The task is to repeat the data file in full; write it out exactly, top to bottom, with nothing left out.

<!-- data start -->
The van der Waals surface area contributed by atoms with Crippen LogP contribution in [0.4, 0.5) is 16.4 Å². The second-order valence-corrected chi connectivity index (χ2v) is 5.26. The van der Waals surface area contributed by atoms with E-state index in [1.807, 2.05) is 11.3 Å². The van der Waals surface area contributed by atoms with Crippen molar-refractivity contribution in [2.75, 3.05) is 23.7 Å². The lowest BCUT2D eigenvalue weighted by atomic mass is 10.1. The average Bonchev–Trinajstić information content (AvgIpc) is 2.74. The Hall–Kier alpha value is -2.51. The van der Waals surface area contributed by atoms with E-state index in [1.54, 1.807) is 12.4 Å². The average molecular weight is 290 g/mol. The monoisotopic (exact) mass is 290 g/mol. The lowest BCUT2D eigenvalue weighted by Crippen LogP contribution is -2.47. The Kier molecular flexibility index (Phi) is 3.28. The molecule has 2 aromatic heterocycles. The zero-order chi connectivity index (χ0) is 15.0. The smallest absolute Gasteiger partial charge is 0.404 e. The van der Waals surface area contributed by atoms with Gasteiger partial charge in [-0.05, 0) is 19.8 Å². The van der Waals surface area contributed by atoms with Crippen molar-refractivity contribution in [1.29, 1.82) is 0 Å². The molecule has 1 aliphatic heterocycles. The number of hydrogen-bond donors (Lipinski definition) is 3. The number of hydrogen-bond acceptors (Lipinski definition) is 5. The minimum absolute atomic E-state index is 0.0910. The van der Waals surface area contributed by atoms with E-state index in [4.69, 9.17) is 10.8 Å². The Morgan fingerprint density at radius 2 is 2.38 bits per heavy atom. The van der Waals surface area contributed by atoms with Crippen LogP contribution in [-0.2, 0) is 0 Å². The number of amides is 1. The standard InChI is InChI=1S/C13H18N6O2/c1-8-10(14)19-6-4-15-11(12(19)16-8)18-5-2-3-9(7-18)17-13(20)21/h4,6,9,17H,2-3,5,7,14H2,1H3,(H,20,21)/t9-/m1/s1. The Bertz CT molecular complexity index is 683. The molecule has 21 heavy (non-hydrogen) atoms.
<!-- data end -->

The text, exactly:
The van der Waals surface area contributed by atoms with Crippen LogP contribution in [0.4, 0.5) is 16.4 Å². The second-order valence-corrected chi connectivity index (χ2v) is 5.26. The van der Waals surface area contributed by atoms with E-state index in [1.807, 2.05) is 11.3 Å². The van der Waals surface area contributed by atoms with Crippen molar-refractivity contribution in [2.75, 3.05) is 23.7 Å². The lowest BCUT2D eigenvalue weighted by atomic mass is 10.1. The average Bonchev–Trinajstić information content (AvgIpc) is 2.74. The Hall–Kier alpha value is -2.51. The van der Waals surface area contributed by atoms with E-state index in [1.54, 1.807) is 12.4 Å². The average molecular weight is 290 g/mol. The monoisotopic (exact) mass is 290 g/mol. The lowest BCUT2D eigenvalue weighted by Crippen LogP contribution is -2.47. The Kier molecular flexibility index (Phi) is 3.28. The molecule has 2 aromatic heterocycles. The zero-order chi connectivity index (χ0) is 15.0. The smallest absolute Gasteiger partial charge is 0.404 e. The van der Waals surface area contributed by atoms with Gasteiger partial charge in [-0.05, 0) is 19.8 Å². The van der Waals surface area contributed by atoms with Crippen molar-refractivity contribution in [1.29, 1.82) is 0 Å². The molecule has 1 aliphatic heterocycles. The number of hydrogen-bond donors (Lipinski definition) is 3. The number of hydrogen-bond acceptors (Lipinski definition) is 5. The minimum absolute atomic E-state index is 0.0910. The van der Waals surface area contributed by atoms with E-state index in [4.69, 9.17) is 10.8 Å². The Morgan fingerprint density at radius 2 is 2.38 bits per heavy atom. The van der Waals surface area contributed by atoms with Crippen LogP contribution in [-0.2, 0) is 0 Å². The number of amides is 1. The standard InChI is InChI=1S/C13H18N6O2/c1-8-10(14)19-6-4-15-11(12(19)16-8)18-5-2-3-9(7-18)17-13(20)21/h4,6,9,17H,2-3,5,7,14H2,1H3,(H,20,21)/t9-/m1/s1. The Bertz CT molecular complexity index is 683. The molecule has 21 heavy (non-hydrogen) atoms.